Not only that, but parents often really cherish gifts chosen specifically for them from their children. This particular ‘gift’ isn’t something she can save, show her friends, or even talk about (as in “They took me out to eat at this fantastic restaurant and then we all went to that play I’d been so wanting to see.”)

    I don’t think their gift was “thoughtful”. I think it was “easy” and required no real thought at all. I don’t think she’s selfish, although the way the story is described here it sort of sounds like that. I think her feelings are hurt that they didn’t seem to think of her as an individual person.

  • L.J. August 14, 2013, 10:24 am

    I hope your mother-in-law learns from your example and makes donations in your and your husband’s names for all future holidays and birthdays. Perhaps she’ll even become so unselfish that she’ll leave her entire estate to a charitable organization.

  • Bahahahahahaha August 14, 2013, 10:27 am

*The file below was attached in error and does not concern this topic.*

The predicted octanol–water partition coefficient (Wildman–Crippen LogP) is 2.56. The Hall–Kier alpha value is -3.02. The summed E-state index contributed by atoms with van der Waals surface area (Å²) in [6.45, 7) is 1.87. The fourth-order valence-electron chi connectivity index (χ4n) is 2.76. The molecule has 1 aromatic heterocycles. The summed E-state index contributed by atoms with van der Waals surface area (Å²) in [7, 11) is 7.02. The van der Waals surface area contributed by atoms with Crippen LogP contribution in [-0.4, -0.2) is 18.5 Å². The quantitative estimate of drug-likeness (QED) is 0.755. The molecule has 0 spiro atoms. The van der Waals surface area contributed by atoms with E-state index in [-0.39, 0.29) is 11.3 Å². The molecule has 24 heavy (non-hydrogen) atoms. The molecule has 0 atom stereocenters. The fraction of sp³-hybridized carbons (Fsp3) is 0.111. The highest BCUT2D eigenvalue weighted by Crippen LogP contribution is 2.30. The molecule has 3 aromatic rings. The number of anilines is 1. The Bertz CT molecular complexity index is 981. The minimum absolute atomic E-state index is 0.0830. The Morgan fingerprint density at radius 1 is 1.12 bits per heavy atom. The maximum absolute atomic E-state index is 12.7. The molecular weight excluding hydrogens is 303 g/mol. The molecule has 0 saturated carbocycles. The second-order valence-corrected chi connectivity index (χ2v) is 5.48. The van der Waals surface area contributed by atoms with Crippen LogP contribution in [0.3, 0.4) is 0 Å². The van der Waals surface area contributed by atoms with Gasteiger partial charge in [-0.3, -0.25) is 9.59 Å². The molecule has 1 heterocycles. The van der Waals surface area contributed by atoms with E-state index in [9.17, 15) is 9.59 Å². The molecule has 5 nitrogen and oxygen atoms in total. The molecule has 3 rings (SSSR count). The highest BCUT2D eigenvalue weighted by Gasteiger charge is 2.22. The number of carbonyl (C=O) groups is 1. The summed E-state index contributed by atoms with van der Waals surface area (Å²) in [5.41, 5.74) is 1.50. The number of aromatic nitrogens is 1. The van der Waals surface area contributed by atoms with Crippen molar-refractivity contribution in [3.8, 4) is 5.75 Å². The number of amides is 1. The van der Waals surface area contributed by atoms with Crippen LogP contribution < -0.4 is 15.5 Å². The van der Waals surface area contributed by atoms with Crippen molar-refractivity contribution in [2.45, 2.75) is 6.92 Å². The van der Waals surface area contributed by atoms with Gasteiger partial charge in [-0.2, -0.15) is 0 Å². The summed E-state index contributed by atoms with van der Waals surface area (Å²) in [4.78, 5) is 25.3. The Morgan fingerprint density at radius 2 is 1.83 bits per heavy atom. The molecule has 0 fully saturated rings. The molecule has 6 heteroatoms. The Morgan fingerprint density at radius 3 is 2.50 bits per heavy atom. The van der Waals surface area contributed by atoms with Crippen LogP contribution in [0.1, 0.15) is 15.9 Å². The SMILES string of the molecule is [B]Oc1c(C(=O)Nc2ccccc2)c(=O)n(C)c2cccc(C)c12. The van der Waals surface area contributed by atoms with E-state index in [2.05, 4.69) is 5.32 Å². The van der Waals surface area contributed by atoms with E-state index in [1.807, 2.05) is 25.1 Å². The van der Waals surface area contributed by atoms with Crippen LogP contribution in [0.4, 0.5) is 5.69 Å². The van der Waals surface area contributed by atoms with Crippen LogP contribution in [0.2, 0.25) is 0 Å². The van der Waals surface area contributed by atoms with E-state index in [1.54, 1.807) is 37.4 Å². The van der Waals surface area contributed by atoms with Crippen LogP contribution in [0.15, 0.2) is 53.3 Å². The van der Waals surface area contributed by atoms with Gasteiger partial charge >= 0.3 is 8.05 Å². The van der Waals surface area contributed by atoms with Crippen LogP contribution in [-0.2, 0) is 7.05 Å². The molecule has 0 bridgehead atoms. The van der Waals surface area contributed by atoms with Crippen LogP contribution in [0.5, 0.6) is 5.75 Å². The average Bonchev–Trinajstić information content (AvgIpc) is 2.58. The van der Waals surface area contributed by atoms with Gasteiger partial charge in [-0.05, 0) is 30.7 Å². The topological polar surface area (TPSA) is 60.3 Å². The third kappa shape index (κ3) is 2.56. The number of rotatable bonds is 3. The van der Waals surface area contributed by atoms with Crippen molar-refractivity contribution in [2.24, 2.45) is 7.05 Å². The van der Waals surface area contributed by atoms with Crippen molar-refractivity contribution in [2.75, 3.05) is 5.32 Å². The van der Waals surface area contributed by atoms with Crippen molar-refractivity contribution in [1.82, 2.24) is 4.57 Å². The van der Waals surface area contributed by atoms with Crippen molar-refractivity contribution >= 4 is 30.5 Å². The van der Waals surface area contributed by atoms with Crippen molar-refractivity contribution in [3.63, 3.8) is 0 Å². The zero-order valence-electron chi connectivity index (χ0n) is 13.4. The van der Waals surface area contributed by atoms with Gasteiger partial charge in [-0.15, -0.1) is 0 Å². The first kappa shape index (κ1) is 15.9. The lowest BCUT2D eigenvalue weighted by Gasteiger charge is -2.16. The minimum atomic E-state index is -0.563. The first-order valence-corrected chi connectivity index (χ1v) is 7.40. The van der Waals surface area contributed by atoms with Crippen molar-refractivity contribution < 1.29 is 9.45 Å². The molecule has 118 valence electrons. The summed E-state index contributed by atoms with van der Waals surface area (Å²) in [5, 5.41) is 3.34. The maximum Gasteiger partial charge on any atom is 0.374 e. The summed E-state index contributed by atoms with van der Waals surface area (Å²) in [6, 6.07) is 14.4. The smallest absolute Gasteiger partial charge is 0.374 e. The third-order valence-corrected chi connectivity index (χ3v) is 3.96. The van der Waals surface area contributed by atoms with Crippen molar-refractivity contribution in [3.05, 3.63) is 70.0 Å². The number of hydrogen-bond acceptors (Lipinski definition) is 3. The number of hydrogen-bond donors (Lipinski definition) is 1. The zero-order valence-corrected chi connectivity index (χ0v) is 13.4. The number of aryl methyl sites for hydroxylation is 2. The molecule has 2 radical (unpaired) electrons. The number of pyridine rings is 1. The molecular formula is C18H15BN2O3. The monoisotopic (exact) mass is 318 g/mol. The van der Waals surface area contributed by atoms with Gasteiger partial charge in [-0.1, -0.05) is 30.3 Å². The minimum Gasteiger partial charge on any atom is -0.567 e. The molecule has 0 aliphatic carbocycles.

I think these sorts of “presentations” are lovely, and am always glad when someone says “I gave such- and- such- in your name to so-and-so organization” –even if the organization was one I didn’t necessarily agree with, because ultimately it was NOT my money, but YOUR money–so you can do with it as you choose. But when people give charity donations in someone else’s name, basically they are saying” I took the money I would have used on your present and gave it elsewhere”. Now alot of us are just fine with that, because we really don’t want or need anything–but there are some who really like to get stuff for their birthdays! 🙂 Or maybe even could really use stuff like new clothes, sweaters, etc. Or maybe just feel like on a birthday, it’s a special day for you, and it would be nice to have someone think of YOU in some way. Maybe their love language is gift giving and they know how much you love them when you give them a gift. So even while I think Mom showed some real immaturity with her reaction, OP should just give to a charity out of her own heart, and not by using birthday gifting money to do it.